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Eric Nicksick explains why he’s been ‘blown away’ by Miesha Tate’s approach to octagon return at UFC Vegas 31

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Eric Nicksick wasn’t surprised Miesha Tate walked away from MMA competition in November 2016, but he also wasn’t shocked that the former bantamweight champion was ready to give it another go a little over four years later.

Tate will return to action this Saturday in the co-main event of UFC Vegas 31 when she faces Marion Reneau, which will emanate from the UFC APEX. While it is Tate’s return to the cage, the bout will serve as the final one of Reneau’s career.

The Xtreme Couture head coach has been impressed by the tenacity and will Tate has shown to make another run inside the octagon. When discussing her return, Nicksick can’t help but go back to where “Cupcake” was prior to her previous bout at UFC 205 and how far she has come since then.

“I’m blown away by her,” Nicksick told MMA Fighting. “I’ve been with her for a long, long time and what really stands out to me in the mental state with the end of her run with the Raquel Pennington fight. I held mitts for her the week before she left to go and she just wasn’t in a good place. She never told me that she was going to retire.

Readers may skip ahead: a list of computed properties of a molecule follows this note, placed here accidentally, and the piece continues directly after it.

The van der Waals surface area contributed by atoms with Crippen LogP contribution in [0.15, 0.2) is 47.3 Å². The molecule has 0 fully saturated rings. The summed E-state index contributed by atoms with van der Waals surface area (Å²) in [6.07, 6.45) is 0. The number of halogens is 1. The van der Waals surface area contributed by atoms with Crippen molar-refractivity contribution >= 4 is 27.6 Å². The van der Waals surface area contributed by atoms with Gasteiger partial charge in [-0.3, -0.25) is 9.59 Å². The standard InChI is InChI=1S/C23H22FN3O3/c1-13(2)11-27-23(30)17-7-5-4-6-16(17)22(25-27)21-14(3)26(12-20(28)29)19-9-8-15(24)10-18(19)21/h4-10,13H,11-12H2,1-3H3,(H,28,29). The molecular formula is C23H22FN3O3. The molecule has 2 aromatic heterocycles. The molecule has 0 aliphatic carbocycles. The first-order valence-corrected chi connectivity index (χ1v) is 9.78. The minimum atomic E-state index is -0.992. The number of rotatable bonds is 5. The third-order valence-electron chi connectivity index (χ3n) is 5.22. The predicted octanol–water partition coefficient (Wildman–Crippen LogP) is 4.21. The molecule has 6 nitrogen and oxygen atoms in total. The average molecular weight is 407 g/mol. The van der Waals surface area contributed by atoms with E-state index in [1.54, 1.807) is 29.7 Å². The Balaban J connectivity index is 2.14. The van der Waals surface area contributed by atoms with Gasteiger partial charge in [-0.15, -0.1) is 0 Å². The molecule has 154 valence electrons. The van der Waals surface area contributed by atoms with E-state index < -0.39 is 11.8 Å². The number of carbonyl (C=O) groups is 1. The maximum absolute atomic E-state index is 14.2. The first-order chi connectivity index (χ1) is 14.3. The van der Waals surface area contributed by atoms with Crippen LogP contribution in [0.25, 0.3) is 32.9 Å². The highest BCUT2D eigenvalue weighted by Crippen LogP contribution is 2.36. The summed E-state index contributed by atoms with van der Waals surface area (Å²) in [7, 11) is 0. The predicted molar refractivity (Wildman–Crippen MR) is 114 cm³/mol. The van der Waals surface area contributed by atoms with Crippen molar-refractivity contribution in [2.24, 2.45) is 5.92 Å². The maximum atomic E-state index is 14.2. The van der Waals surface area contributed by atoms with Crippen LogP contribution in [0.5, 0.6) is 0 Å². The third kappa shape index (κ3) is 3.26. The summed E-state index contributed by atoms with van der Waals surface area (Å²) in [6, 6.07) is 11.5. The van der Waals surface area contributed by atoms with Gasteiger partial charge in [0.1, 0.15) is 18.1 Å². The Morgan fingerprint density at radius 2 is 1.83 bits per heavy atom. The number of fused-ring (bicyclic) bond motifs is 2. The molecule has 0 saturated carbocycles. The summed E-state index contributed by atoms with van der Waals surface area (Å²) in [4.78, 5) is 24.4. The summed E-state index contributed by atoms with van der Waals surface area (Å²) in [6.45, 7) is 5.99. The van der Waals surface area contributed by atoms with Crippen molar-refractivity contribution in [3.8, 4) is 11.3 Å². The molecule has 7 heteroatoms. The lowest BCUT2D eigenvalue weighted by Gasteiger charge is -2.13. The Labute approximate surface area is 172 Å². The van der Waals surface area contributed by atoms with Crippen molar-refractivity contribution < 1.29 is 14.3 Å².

“But when she did retire, I looked at my wife and said, ‘I’m not surprised.’ I just knew where she was at.”

After picking up four straight wins between April 2014 and July 2015, which included victories over Liz Carmouche, Sara McMann and Jessica Eye, Tate would get an opportunity to face Holly Holm for the bantamweight title in the co-main event of UFC 196. In one of the more underappreciated UFC title fights of all-time, Tate was able to submit Holm with a rear naked choke in the fifth and final round to become a UFC world champion for the first time.

Her reign lasted a little over four months. In Tate’s first title defense, she took on Amanda Nunes in the main event of UFC 200 and was stopped with the same submission she used to become champion in the first round, beginning a championship run for “The Lioness” that has continued since.

Following the loss to Pennington and subsequent retirement, Tate went on to hold an executive position with ONE Championship, along with taking on analyst roles along the way. In Nicksick’s eyes, Tate staying in MMA, albeit not on the competition side, is one of the more important factors in Tate’s ability to get back to top form ahead of her return this weekend.

“For her to be able to come back four years later, change her surroundings, and be around individuals that bring her up rather than bring her down, I think she’s found a new love for the sport,” Nicksick explained. “The beautiful thing about what she’s been doing is she hasn’t stepped away fully from the sport. She was still involved in the sport as an analyst, doing what she [was doing] for ONE, so her mental capacity, the things that she’s been seeing, it’s very important for the things we wanted to add to her MMA game that hasn’t passed her by. She may not have been doing it physically, but she had been doing it menatlly and I think that’s important.

“When she got back in the gym, the physical side had to catch up to the mental side. The mental capacity was always there, and, all of a sudden, that physical side caught up. She’s been doing work, man. I was super impressed with her past sparring rounds [leading into the fight]. I’m excited to see her.”